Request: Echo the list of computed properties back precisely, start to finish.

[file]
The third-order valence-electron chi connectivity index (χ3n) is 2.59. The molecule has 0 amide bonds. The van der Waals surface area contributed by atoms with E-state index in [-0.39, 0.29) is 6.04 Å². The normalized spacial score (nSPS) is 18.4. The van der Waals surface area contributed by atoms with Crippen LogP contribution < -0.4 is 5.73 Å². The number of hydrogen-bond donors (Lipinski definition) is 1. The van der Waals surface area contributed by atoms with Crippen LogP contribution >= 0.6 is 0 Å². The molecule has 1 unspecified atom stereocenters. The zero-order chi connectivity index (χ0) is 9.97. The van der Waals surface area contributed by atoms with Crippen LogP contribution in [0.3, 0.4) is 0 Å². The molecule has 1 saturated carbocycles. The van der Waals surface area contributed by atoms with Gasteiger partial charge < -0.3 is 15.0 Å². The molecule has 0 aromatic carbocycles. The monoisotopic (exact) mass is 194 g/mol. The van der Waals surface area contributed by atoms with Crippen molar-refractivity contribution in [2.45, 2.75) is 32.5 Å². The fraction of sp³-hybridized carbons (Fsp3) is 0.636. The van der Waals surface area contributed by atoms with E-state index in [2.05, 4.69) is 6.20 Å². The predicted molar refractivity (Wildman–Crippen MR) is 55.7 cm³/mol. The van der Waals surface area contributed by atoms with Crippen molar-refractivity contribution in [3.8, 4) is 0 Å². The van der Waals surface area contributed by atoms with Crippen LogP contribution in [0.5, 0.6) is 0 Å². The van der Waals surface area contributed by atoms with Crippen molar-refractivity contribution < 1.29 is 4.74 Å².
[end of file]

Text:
The third-order valence-electron chi connectivity index (χ3n) is 2.59. The molecule has 0 amide bonds. The van der Waals surface area contributed by atoms with E-state index in [-0.39, 0.29) is 6.04 Å². The normalized spacial score (nSPS) is 18.4. The van der Waals surface area contributed by atoms with Crippen LogP contribution < -0.4 is 5.73 Å². The number of hydrogen-bond donors (Lipinski definition) is 1. The van der Waals surface area contributed by atoms with Crippen LogP contribution >= 0.6 is 0 Å². The molecule has 1 unspecified atom stereocenters. The zero-order chi connectivity index (χ0) is 9.97. The van der Waals surface area contributed by atoms with Crippen LogP contribution in [0.3, 0.4) is 0 Å². The molecule has 1 saturated carbocycles. The van der Waals surface area contributed by atoms with Gasteiger partial charge < -0.3 is 15.0 Å². The molecule has 0 aromatic carbocycles. The monoisotopic (exact) mass is 194 g/mol. The van der Waals surface area contributed by atoms with Crippen molar-refractivity contribution in [2.45, 2.75) is 32.5 Å². The fraction of sp³-hybridized carbons (Fsp3) is 0.636. The van der Waals surface area contributed by atoms with E-state index in [2.05, 4.69) is 6.20 Å². The predicted molar refractivity (Wildman–Crippen MR) is 55.7 cm³/mol. The van der Waals surface area contributed by atoms with Crippen molar-refractivity contribution in [3.8, 4) is 0 Å². The van der Waals surface area contributed by atoms with Crippen LogP contribution in [0.5, 0.6) is 0 Å². The van der Waals surface area contributed by atoms with Crippen molar-refractivity contribution < 1.29 is 4.74 Å².